Amazon could be the largest US retailer in 2024, JP Morgan analysts say

Amazon (AMZN) is set to achieve a major milestone in 2024: to become the largest retailer in the United States, according to JP Morgan analysts Doug Anmuth and Bryan M. Smilek.

If that happens, Amazon will overthrow Walmart (WMT) as the nation’s largest retailer. It would be a seismic shift, driven by increased e-commerce penetration, faster shipping times, and the stickiness of Amazon Prime. JP Morgan estimates show that in 2023, Amazon’s gross merchandise volume, or GMV, will grow 11.6% year-over-year to $477 billion.

This kind of growth shows the kind of resilience Wall Street was hoping to see emerge from e-commerce companies, which have had a tough 2022. Although e-commerce companies like Amazon have seen major booms during the pandemic, the past year has seen a setback. It was the first year since 2009 that U.S. e-commerce grew by less than 10%, analysts noted, adding just 8.5% year-over-year, “likely due to macroeconomic pressures, the resurgence of [brick-and-mortar] retailers and the post-pandemic shift to omnichannel retail,” Anmuth and Smilek wrote on June 20.

This year, Amazon’s GMV is increasing due to “solid growth in under-penetrated categories” like groceries and apparel, “faster delivery speeds, with a follow-up in 2023 towards delivery speeds Amazon’s fastest,” and “primary flywheel,” the idea that the company’s much-discussed subscription service builds momentum at every stage of the experience, the analysts wrote.

Amazon’s e-commerce business will also benefit from increased B2B capabilities, new fintech offerings such as Buy With Prime and an estimated growth in the number of third-party sellers operating in the enterprise marketplace, they added.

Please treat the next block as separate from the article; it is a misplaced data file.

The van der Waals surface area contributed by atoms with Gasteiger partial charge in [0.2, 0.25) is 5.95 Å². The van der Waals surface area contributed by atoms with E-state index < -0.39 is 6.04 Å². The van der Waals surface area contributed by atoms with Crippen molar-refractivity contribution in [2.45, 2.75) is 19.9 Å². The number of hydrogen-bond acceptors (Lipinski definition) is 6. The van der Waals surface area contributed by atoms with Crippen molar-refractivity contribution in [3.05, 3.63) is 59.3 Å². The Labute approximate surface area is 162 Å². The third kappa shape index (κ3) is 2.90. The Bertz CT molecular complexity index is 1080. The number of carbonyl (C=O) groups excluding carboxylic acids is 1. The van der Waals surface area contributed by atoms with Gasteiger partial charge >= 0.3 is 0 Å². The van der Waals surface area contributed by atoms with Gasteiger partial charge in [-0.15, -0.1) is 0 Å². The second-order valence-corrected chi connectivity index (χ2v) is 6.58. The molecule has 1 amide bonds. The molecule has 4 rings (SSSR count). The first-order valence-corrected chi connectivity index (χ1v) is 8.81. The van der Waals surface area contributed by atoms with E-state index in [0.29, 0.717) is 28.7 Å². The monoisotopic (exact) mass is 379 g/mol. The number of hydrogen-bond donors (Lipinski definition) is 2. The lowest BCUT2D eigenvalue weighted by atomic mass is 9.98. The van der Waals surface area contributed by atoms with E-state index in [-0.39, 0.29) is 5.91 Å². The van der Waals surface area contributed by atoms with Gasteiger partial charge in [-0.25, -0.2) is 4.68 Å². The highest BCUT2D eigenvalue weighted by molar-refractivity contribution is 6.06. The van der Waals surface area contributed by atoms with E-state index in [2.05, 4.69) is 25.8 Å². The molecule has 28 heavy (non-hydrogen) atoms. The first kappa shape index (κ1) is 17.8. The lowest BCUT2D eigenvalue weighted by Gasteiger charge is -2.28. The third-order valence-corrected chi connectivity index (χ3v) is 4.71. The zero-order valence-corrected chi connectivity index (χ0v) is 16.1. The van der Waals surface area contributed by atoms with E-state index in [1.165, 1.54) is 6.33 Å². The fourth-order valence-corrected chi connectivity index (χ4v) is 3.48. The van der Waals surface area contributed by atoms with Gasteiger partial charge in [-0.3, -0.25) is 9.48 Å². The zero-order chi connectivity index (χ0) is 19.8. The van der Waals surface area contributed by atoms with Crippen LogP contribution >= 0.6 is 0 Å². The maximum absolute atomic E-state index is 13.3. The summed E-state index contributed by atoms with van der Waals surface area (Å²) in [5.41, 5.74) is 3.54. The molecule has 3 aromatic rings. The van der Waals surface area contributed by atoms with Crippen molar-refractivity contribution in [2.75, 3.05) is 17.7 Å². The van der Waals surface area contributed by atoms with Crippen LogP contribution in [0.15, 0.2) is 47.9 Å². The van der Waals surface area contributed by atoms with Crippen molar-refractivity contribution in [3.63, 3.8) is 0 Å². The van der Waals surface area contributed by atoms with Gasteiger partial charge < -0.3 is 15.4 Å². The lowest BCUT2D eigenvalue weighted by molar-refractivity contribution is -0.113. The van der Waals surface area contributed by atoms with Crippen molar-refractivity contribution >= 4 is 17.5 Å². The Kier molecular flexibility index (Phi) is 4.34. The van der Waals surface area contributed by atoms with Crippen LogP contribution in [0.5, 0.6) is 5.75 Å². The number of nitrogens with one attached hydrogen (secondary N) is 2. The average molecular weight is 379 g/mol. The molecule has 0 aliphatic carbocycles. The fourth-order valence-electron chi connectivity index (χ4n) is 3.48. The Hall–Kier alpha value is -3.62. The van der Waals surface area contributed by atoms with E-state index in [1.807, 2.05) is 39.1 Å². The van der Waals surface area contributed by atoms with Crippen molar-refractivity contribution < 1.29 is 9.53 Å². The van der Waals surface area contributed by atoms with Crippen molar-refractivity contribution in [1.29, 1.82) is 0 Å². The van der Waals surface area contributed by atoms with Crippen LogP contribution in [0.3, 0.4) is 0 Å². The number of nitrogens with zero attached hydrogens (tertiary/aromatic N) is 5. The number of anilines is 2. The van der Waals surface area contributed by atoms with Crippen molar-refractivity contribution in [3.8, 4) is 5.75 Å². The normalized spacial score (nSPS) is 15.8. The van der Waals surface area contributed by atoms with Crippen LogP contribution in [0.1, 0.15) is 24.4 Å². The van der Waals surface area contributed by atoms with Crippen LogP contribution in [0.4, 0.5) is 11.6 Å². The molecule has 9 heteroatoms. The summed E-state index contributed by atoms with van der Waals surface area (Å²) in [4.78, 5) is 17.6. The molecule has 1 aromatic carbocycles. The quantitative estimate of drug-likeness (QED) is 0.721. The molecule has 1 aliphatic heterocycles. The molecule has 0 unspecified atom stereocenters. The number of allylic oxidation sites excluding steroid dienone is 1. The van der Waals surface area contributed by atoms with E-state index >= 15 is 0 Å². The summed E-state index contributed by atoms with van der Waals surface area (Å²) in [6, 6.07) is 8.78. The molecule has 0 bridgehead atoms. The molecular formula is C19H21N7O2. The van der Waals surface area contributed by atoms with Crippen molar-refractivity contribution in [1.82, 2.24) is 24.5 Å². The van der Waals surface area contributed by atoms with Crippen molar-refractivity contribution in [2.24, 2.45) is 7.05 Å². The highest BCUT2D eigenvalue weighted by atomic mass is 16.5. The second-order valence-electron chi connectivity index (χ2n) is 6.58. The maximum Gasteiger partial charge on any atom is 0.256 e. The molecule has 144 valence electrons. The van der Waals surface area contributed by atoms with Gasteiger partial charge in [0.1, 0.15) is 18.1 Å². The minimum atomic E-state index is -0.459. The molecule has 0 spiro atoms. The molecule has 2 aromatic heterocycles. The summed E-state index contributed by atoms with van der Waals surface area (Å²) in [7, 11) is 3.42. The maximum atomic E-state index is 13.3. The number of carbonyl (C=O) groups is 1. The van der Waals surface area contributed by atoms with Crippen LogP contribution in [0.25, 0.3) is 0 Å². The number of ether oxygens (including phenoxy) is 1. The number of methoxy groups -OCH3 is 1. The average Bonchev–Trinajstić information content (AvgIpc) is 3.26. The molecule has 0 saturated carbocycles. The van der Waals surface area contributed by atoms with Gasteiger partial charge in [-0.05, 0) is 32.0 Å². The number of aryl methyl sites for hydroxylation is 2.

JP Morgan estimates there will be approximately 300 million Prime members worldwide by the end of this year. In 2021, then-CEO Jeff Bezos said the company had “more than 200 million Prime members worldwide”.

Amazon also has a massive grip on the e-commerce market, and by the end of 2023, JP Morgan analysts expect the company’s e-commerce market share to be 42.2%, or an increase of 106 basis points year over year.

**FILE PHOTO** Amazon sued by FTC over Prime subscription tactics.  NORTH LAS VEGAS NV - AUG 8: View of delivery vans at Amazon Hub as Amazon issues a mask mandate requiring all warehouse workers to wear masks at work due to the Covid-19 Delta variant.  North Las Vegas, Nevada on August 08, 2021. Credit: DeeCee Carter/MediaPunch /IPX

View of delivery vans at Amazon Hub in North Las Vegas (DeeCee Carter/MediaPunch/IPX)

JP Morgan’s optimism on Amazon is also linked to the belief that the company will leverage generative AI in its e-commerce operations, suggesting that “ChatGPT-like product research would create an interactive conversational experience.” which analysts said would “allow Amazon and other retailers to deliver a more personalized customer experience” and that AI could also “allow Amazon and other retailers to take advantage of a wide range of historical and customer purchase data and improve personalized recommendations”.

Government scrutiny of big tech

There is a catch, however: In recent months, so-called “big tech” companies, including Amazon, have come under increased scrutiny from the federal government. Vermont Sen. Bernie Sanders said he was investigating what he called Amazon’s “abysmal security record” and, while it’s far from the first time Sanders has gone after at Amazon, it’s certainly one of the most formal, and it’s unlikely to be the last.

Additionally, last week the Federal Trade Commission (FTC) sued Amazon, alleging the company tricked customers into signing up for Amazon Prime and making it harder to cancel those subscriptions. The lawsuit is the byproduct of an FTC investigation that began in 2021. For Amazon, it’s a punch of a lawsuit, alleging the company violated multiple privacy laws. consumers and that the court should issue an injunction to stop Amazon’s Prime subscription practices. .

This new legal action by Amazon follows actions by the FTC against many big names in technology, including Alphabet (GOOG), Microsoft (MSFT), Meta (META) and Apple (APPL).

Allie Garfinkel is a senior technical reporter at Yahoo Finance. Follow her on Twitter at @agarfinks and on LinkedIn.

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